The AMRC with Boeing was set up to identify, research and resolve advanced manufacturing, machining and material challenges. Nick English described the benefit to Bremont: “We wanted the watches to be special and unique within our range whilst adhering to our core principles like longevity, robustness and the aviation DNA that runs through our brand. When we talked to the AMRC we fell in love with what they were doing. They are about being as efficient as you can with manufacturing processes, and they’re spending a lot of time on the materials. This is a very interesting thing for us as a brand and enabled us to start experimenting on what we could do with these watches. The end result was us designing a watch and using AMRC’s expertise on the materials and the manufacturing process.”

Bremont joined the AMRC as a research member but soon took the partnership further: “We realised that AMRC are very focused on similar things to us. For example, they’re very passionate about bringing back manufacturing to the UK which is something Bremont is devoted to. We are based at Henley-on-Thames and have a facility for making parts in Silverstone. All our watches are assembled here in the UK.” To further this aim and bring back as much watch manufacturing to British shores as possible, Bremont created a role at AMRC for a PhD research student to work at the Centre and investigate watch parts and movement manufacturing processes. As Nick concludes, “The relationship has become a lot deeper than we first thought possible, which is really wonderful”.


Not many companies can lay claim to be launching into their second century, but aerospace giant Boeing is looking forward to celebrating its centenary in 2016. When Bill Boeing saw a piloted flying machine for the first time in 1909, it launched a curiosity for flight that would one day make him a household name. He purchased and learned to fly an aircraft in 1915 but realised he could manufacture an improved version to his own design. That first instinct – to Build Something Better –lay at the heart of every advance by the company from that time through its first 100 years.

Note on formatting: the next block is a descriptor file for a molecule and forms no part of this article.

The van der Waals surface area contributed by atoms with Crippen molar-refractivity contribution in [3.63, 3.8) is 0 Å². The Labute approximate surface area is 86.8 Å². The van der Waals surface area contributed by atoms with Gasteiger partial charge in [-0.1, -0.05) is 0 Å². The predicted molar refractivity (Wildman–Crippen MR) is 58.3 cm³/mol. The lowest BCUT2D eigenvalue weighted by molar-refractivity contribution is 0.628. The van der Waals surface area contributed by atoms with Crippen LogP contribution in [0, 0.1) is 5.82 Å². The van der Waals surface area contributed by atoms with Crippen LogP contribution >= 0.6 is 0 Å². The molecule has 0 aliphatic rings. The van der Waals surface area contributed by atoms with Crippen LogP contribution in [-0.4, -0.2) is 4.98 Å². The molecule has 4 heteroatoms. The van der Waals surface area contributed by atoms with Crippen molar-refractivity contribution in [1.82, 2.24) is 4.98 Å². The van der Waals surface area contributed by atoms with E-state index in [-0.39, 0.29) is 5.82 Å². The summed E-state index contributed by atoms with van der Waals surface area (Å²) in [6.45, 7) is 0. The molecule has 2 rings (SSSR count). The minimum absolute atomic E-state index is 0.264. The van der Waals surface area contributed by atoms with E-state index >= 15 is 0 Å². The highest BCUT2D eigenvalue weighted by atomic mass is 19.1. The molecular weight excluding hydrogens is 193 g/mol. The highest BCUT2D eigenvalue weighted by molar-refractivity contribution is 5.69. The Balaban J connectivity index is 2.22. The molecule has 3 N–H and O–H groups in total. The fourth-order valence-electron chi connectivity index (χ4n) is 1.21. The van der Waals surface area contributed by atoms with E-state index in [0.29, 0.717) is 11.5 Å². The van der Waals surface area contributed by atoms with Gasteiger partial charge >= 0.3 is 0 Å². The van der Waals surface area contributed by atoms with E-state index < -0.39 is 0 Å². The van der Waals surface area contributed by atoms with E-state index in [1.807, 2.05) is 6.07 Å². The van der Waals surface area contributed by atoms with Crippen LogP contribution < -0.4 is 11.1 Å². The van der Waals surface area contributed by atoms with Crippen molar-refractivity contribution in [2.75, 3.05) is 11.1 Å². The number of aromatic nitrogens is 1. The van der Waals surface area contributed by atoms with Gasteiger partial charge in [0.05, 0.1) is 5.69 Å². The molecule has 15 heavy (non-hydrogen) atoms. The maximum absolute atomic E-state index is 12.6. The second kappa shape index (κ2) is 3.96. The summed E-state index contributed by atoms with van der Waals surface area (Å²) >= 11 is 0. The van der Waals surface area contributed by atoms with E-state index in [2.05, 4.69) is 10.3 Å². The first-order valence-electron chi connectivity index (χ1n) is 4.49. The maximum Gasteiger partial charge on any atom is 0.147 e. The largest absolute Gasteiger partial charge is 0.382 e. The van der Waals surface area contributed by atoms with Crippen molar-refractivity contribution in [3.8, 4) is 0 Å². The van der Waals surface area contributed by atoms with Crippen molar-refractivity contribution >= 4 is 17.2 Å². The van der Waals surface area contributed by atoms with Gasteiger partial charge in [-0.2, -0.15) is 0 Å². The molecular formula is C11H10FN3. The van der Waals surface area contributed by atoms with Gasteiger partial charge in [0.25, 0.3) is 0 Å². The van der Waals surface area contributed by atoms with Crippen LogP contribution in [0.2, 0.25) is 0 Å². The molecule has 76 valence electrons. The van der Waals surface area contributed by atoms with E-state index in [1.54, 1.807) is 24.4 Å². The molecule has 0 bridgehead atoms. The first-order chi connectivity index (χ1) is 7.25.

In June 1916 Bill Boeing built his very first aircraft, the Model 1 seaplane, and decided to make aviation his business. Boeing designed, manufactured and sold seaplanes to the US Navy during World War One. The end of the conflict marked a lean spell for aircraft production so the company switched to making furniture to survive until the market became more buoyant. The 1920s saw Boeing produce seaplanes, military fighters and mail-planes, with the Boeing Airplane Company fast becoming a leading light in a rapidly developing aviation industry. By 1938 Boeing opened up world travel with legendary aircraft like the Boeing 314 Clipper flying boat, carrying Pan-Am passengers on transoceanic routes. During World War Two, European skies saw the silhouettes of thousands of Boeing B-17 Flying Fortress bombers. William Boeing passed away in 1956 but lived long enough to see the company he founded enter the jet age. BR_Boeing_Hero_600_400_95_s_c1

Up close with Bremont’s Baselworld launches – Salon QP

Up close with Bremont’s Baselworld launches | Salon QP

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Bremont Boeing Model 1 Review

Here is a very comprehensive review from Timeless Luxury Watches of Texas.

Bremont has been making aviation-inspired watches since the very beginning, but 2014 marked the first time that Bremont and legendary aeronautics company Boeing collaborated on piece.  Being able to design watches with and for Boeing is a major privilege for the English watchmaker and was never seen as an opportunity for a mere rebranding.  Bremont could have taken one of their popular designs, like the Solo, and put some Boeing logos on it and a different color scheme and called it a day.  Instead, not only are these not limited edition watches, but aside from the chronometer-grade movements, which they share with many other Bremonts, the watch is entirely new.  What we see here, the Bremont Boeing Model 1, is the result of that thoughtful collaboration.

The Introduction